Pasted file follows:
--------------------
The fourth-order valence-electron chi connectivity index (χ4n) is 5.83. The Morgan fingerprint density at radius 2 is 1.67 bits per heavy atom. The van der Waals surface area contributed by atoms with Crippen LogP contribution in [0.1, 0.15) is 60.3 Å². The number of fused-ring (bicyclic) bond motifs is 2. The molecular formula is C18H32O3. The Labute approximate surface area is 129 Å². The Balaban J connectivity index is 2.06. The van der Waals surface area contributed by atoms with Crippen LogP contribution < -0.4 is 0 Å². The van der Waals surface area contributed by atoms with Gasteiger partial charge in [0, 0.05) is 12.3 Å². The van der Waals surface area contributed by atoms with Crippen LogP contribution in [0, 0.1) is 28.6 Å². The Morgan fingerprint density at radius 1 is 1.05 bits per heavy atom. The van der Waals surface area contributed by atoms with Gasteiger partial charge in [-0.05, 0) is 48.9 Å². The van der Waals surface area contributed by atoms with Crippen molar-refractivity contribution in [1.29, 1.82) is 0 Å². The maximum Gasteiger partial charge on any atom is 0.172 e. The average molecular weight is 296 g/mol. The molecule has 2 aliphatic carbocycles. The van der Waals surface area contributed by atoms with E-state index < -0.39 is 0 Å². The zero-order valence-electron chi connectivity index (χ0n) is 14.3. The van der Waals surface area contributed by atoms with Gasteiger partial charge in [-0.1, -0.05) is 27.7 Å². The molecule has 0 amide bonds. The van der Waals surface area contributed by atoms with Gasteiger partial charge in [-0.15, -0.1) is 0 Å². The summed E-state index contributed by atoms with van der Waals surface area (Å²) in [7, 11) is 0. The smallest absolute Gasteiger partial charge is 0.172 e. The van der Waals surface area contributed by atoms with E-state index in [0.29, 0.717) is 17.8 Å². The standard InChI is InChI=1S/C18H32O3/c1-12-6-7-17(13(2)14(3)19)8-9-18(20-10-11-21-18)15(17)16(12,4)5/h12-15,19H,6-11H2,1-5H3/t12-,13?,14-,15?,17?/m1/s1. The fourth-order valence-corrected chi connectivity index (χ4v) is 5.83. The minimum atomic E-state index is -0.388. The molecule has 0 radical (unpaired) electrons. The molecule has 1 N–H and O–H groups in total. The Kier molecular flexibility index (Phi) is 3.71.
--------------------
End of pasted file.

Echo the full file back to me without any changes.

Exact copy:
The fourth-order valence-electron chi connectivity index (χ4n) is 5.83. The Morgan fingerprint density at radius 2 is 1.67 bits per heavy atom. The van der Waals surface area contributed by atoms with Crippen LogP contribution in [0.1, 0.15) is 60.3 Å². The number of fused-ring (bicyclic) bond motifs is 2. The molecular formula is C18H32O3. The Labute approximate surface area is 129 Å². The Balaban J connectivity index is 2.06. The van der Waals surface area contributed by atoms with Crippen LogP contribution < -0.4 is 0 Å². The van der Waals surface area contributed by atoms with Gasteiger partial charge in [0, 0.05) is 12.3 Å². The van der Waals surface area contributed by atoms with Crippen LogP contribution in [0, 0.1) is 28.6 Å². The Morgan fingerprint density at radius 1 is 1.05 bits per heavy atom. The van der Waals surface area contributed by atoms with Gasteiger partial charge in [-0.05, 0) is 48.9 Å². The van der Waals surface area contributed by atoms with Crippen molar-refractivity contribution in [1.29, 1.82) is 0 Å². The maximum Gasteiger partial charge on any atom is 0.172 e. The average molecular weight is 296 g/mol. The molecule has 2 aliphatic carbocycles. The van der Waals surface area contributed by atoms with E-state index < -0.39 is 0 Å². The zero-order valence-electron chi connectivity index (χ0n) is 14.3. The van der Waals surface area contributed by atoms with Gasteiger partial charge in [-0.1, -0.05) is 27.7 Å². The molecule has 0 amide bonds. The van der Waals surface area contributed by atoms with Gasteiger partial charge in [-0.15, -0.1) is 0 Å². The summed E-state index contributed by atoms with van der Waals surface area (Å²) in [7, 11) is 0. The smallest absolute Gasteiger partial charge is 0.172 e. The van der Waals surface area contributed by atoms with E-state index in [0.29, 0.717) is 17.8 Å². The standard InChI is InChI=1S/C18H32O3/c1-12-6-7-17(13(2)14(3)19)8-9-18(20-10-11-21-18)15(17)16(12,4)5/h12-15,19H,6-11H2,1-5H3/t12-,13?,14-,15?,17?/m1/s1. The fourth-order valence-corrected chi connectivity index (χ4v) is 5.83. The minimum atomic E-state index is -0.388. The molecule has 0 radical (unpaired) electrons. The molecule has 1 N–H and O–H groups in total. The Kier molecular flexibility index (Phi) is 3.71.